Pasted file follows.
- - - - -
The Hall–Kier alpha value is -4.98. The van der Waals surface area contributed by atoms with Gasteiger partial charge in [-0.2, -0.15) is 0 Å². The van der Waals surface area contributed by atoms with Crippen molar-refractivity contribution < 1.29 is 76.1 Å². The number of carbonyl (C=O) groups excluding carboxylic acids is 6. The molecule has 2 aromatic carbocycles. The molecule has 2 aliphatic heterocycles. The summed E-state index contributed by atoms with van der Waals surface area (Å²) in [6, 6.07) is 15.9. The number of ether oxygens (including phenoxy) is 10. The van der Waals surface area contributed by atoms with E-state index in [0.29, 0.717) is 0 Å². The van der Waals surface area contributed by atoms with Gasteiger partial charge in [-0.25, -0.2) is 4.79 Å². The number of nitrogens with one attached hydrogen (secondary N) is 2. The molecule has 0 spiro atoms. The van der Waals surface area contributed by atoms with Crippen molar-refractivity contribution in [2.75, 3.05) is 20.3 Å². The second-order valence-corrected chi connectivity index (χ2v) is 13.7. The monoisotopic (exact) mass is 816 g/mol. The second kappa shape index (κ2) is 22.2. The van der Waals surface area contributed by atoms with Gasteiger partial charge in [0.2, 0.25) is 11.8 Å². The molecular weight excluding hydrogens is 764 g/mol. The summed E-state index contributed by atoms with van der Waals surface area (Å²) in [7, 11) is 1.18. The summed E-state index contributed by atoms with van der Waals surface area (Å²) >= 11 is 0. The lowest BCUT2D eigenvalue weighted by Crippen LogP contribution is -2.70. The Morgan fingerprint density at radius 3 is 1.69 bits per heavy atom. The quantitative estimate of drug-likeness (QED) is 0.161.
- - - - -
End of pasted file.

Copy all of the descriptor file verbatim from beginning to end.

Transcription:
The Hall–Kier alpha value is -4.98. The van der Waals surface area contributed by atoms with Gasteiger partial charge in [-0.2, -0.15) is 0 Å². The van der Waals surface area contributed by atoms with Crippen molar-refractivity contribution < 1.29 is 76.1 Å². The number of carbonyl (C=O) groups excluding carboxylic acids is 6. The molecule has 2 aromatic carbocycles. The molecule has 2 aliphatic heterocycles. The summed E-state index contributed by atoms with van der Waals surface area (Å²) in [6, 6.07) is 15.9. The number of ether oxygens (including phenoxy) is 10. The van der Waals surface area contributed by atoms with E-state index in [0.29, 0.717) is 0 Å². The van der Waals surface area contributed by atoms with Gasteiger partial charge in [-0.25, -0.2) is 4.79 Å². The number of nitrogens with one attached hydrogen (secondary N) is 2. The molecule has 0 spiro atoms. The van der Waals surface area contributed by atoms with Crippen molar-refractivity contribution in [2.75, 3.05) is 20.3 Å². The second-order valence-corrected chi connectivity index (χ2v) is 13.7. The monoisotopic (exact) mass is 816 g/mol. The second kappa shape index (κ2) is 22.2. The van der Waals surface area contributed by atoms with Gasteiger partial charge in [0.2, 0.25) is 11.8 Å². The molecular weight excluding hydrogens is 764 g/mol. The summed E-state index contributed by atoms with van der Waals surface area (Å²) in [7, 11) is 1.18. The summed E-state index contributed by atoms with van der Waals surface area (Å²) >= 11 is 0. The lowest BCUT2D eigenvalue weighted by Crippen LogP contribution is -2.70. The Morgan fingerprint density at radius 3 is 1.69 bits per heavy atom. The quantitative estimate of drug-likeness (QED) is 0.161.